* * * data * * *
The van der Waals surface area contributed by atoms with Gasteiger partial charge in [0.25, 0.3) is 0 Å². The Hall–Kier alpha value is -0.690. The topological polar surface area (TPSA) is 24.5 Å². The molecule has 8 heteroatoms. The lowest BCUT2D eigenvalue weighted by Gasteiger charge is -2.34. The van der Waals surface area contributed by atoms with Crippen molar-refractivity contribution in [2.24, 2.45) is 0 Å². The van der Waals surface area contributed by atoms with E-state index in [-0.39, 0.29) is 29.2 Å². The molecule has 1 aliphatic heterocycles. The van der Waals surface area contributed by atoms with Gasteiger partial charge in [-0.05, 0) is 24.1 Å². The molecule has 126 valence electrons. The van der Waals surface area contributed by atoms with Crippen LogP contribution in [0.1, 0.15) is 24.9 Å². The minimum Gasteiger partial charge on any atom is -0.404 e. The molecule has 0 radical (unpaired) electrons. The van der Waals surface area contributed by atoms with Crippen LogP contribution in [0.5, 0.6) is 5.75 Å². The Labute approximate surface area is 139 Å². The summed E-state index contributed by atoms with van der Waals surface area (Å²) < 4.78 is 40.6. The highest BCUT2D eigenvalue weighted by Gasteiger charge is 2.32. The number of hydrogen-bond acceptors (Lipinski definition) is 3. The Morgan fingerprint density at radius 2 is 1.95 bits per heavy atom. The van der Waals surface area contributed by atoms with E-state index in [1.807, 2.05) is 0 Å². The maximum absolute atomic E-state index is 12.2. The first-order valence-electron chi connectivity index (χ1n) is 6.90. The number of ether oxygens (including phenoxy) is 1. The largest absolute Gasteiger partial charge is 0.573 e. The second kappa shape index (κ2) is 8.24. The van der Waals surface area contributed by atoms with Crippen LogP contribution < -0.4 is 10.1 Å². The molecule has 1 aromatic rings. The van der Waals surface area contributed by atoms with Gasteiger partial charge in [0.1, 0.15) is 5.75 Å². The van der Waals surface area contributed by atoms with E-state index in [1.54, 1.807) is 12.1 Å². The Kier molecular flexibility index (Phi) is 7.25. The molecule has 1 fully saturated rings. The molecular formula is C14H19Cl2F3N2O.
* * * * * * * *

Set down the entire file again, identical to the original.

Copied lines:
The van der Waals surface area contributed by atoms with Gasteiger partial charge in [0.25, 0.3) is 0 Å². The Hall–Kier alpha value is -0.690. The topological polar surface area (TPSA) is 24.5 Å². The molecule has 8 heteroatoms. The lowest BCUT2D eigenvalue weighted by Gasteiger charge is -2.34. The van der Waals surface area contributed by atoms with Crippen molar-refractivity contribution in [2.24, 2.45) is 0 Å². The van der Waals surface area contributed by atoms with E-state index in [-0.39, 0.29) is 29.2 Å². The molecule has 1 aliphatic heterocycles. The van der Waals surface area contributed by atoms with Gasteiger partial charge in [-0.05, 0) is 24.1 Å². The molecule has 126 valence electrons. The van der Waals surface area contributed by atoms with Crippen LogP contribution in [0.1, 0.15) is 24.9 Å². The minimum Gasteiger partial charge on any atom is -0.404 e. The molecule has 0 radical (unpaired) electrons. The van der Waals surface area contributed by atoms with Crippen LogP contribution in [0.5, 0.6) is 5.75 Å². The Labute approximate surface area is 139 Å². The summed E-state index contributed by atoms with van der Waals surface area (Å²) < 4.78 is 40.6. The highest BCUT2D eigenvalue weighted by Gasteiger charge is 2.32. The number of hydrogen-bond acceptors (Lipinski definition) is 3. The Morgan fingerprint density at radius 2 is 1.95 bits per heavy atom. The van der Waals surface area contributed by atoms with E-state index in [1.807, 2.05) is 0 Å². The maximum absolute atomic E-state index is 12.2. The first-order valence-electron chi connectivity index (χ1n) is 6.90. The number of ether oxygens (including phenoxy) is 1. The largest absolute Gasteiger partial charge is 0.573 e. The second kappa shape index (κ2) is 8.24. The van der Waals surface area contributed by atoms with Crippen LogP contribution < -0.4 is 10.1 Å². The molecule has 1 aromatic rings. The van der Waals surface area contributed by atoms with Gasteiger partial charge in [0.1, 0.15) is 5.75 Å². The van der Waals surface area contributed by atoms with E-state index in [1.54, 1.807) is 12.1 Å². The Kier molecular flexibility index (Phi) is 7.25. The molecule has 1 fully saturated rings. The molecular formula is C14H19Cl2F3N2O.